30.05.–12.07.2009

Dan Graham was born in 1942 in Urbana, Illinois and spent part of his childhood growing up in New Jersey. He has lived in New York since the early 1960s and counts among the most influential artists of his generation. From the outset, his artistic carrier was highly interdisciplinary in nature given his parallel activities as a music journalist, photographer, gallerist, art theoretician, and cultural critic. In 1964, for instance, he founded with friends the John Daniels Gallery, where the first exhibitions by Dan Flavin and Sol LeWitt among others were presented. After the gallery closed the following year Graham began to produce his own artistic work. He incorporated everything that he had gleaned from these various realms and activities directly into his art. As early as 1972 Dan Graham's work was presented at Documenta 5 in Kassel and, in 1976, at the Venice Biennale. Since the 1970s he has been consistently represented in nearly every important international exhibition.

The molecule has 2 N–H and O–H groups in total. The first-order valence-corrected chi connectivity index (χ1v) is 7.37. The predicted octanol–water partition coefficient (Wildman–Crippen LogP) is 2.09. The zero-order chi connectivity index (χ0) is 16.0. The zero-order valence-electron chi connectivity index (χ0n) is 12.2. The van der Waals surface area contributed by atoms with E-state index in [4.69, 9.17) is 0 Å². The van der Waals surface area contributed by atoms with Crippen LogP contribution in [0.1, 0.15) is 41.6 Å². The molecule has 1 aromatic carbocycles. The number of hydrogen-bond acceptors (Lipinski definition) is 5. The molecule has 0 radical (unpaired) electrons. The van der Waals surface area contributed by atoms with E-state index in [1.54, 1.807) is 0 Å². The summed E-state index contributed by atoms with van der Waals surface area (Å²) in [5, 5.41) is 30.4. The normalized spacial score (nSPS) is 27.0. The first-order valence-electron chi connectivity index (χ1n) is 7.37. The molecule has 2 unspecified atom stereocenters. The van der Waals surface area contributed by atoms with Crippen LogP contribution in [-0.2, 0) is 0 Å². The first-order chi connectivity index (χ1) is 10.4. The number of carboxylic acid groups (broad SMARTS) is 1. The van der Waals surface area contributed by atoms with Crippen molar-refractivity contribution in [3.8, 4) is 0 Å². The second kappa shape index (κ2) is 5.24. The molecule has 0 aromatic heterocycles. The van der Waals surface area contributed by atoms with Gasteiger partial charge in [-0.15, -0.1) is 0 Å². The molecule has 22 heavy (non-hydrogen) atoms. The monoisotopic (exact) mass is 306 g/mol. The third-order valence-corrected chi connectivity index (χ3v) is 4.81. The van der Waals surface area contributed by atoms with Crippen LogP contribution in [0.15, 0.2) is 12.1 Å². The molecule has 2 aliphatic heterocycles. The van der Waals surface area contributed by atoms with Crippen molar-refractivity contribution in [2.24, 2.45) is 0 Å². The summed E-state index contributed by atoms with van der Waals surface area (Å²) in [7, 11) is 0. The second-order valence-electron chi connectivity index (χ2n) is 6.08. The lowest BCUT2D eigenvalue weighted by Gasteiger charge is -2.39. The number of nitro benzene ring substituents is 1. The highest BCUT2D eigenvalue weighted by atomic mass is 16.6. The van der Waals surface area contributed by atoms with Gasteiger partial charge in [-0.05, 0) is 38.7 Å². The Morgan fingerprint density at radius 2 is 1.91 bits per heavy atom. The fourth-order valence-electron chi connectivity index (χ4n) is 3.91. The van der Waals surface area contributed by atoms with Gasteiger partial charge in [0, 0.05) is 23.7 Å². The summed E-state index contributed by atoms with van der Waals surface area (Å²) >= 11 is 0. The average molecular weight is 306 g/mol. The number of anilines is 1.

Dan Graham's art focuses on complex questions concerning cultural ideologies and systemic principles - in contemplating these questions, reflecting upon the autonomy of the artwork takes on an important role. Of particular interest to him therefore are themes from the realm of pop culture including, among others, punk rock or the role of architecture and its significance in postmodern society. Urban surfaces, architectonic ornamentation, and, in general, discourse on matters pertaining to form are central to his ideas and always make reference to concrete everyday cultural aspects. Here the relationship of the subject to postmodern developments and to architecture also invariably plays a significant role. To a certain extent Graham's unrestrained and eclectic professional development provides a typical postmodern foundation for these undertakings. Arguably the best-known examples are Graham's minimalist steel and reflective glass pavilion-structures in which the viewer enters into a direct relationship with and engages the architectonic forms. But he also incorporates other mediums into his work, including performance, installation, film, photography, and theoretical examination. This has given rise to, in chronological order, conceptual works such as Schema (1965), or another important work, the photo- and text-based essay Homes for America (1966), which first appeared in periodicals and magazines. The aim of this and other similar works was to reveal the relationship between visibility and assessing the significance of art, and, at the same time, to undermine the market mechanisms associated with it. In early films such as Body Press (1970) and performances like Performer/Audience/Mirror (1975) Graham addresses notions - based on psychoanalysis - concerning the perception of space and time, and examines the awareness of physicality in media-related interaction. The first pavilion designs, such as Two Adjacent Pavilions (1978-82), were created at the end of the 1970s. A further important aspect to his work is the dialogue with music and pop culture, as evidenced by the video Rock My Religion (1982-82) or in collaborations with musicians like Glen Branca or Sonic Youth.